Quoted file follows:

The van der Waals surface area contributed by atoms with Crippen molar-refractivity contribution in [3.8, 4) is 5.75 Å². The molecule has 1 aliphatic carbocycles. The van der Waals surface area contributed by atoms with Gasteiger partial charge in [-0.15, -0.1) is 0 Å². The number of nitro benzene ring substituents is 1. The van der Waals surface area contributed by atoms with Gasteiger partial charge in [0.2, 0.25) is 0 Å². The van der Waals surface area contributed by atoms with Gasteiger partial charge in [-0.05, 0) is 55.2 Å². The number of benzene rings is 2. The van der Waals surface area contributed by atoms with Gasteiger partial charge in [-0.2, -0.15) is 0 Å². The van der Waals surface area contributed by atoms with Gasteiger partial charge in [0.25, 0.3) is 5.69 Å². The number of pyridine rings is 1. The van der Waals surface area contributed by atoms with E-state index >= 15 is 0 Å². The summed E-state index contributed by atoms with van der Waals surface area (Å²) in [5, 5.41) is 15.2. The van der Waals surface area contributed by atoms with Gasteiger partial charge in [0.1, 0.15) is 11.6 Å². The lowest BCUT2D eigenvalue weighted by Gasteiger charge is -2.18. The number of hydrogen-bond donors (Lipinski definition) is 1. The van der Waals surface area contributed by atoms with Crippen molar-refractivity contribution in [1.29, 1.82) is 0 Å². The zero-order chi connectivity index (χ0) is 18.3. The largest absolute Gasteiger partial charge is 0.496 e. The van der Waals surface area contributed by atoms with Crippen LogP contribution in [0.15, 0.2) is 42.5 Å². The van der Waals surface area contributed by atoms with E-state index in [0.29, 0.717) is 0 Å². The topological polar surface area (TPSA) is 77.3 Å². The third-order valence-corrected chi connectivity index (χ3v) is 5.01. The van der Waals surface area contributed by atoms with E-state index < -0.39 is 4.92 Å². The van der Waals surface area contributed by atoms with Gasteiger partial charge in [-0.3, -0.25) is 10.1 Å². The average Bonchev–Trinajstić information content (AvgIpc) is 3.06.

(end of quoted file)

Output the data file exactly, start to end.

The van der Waals surface area contributed by atoms with Crippen molar-refractivity contribution in [3.8, 4) is 5.75 Å². The molecule has 1 aliphatic carbocycles. The van der Waals surface area contributed by atoms with Gasteiger partial charge in [-0.15, -0.1) is 0 Å². The number of nitro benzene ring substituents is 1. The van der Waals surface area contributed by atoms with Gasteiger partial charge in [0.2, 0.25) is 0 Å². The van der Waals surface area contributed by atoms with Gasteiger partial charge in [-0.05, 0) is 55.2 Å². The number of benzene rings is 2. The van der Waals surface area contributed by atoms with Gasteiger partial charge in [-0.2, -0.15) is 0 Å². The van der Waals surface area contributed by atoms with Gasteiger partial charge in [0.25, 0.3) is 5.69 Å². The number of pyridine rings is 1. The van der Waals surface area contributed by atoms with E-state index >= 15 is 0 Å². The summed E-state index contributed by atoms with van der Waals surface area (Å²) in [5, 5.41) is 15.2. The van der Waals surface area contributed by atoms with Gasteiger partial charge in [0.1, 0.15) is 11.6 Å². The lowest BCUT2D eigenvalue weighted by Gasteiger charge is -2.18. The number of hydrogen-bond donors (Lipinski definition) is 1. The van der Waals surface area contributed by atoms with Crippen molar-refractivity contribution in [1.29, 1.82) is 0 Å². The zero-order chi connectivity index (χ0) is 18.3. The largest absolute Gasteiger partial charge is 0.496 e. The van der Waals surface area contributed by atoms with Crippen LogP contribution in [0.15, 0.2) is 42.5 Å². The van der Waals surface area contributed by atoms with E-state index in [0.29, 0.717) is 0 Å². The topological polar surface area (TPSA) is 77.3 Å². The third-order valence-corrected chi connectivity index (χ3v) is 5.01. The van der Waals surface area contributed by atoms with E-state index < -0.39 is 4.92 Å². The van der Waals surface area contributed by atoms with Gasteiger partial charge in [-0.3, -0.25) is 10.1 Å². The average Bonchev–Trinajstić information content (AvgIpc) is 3.06.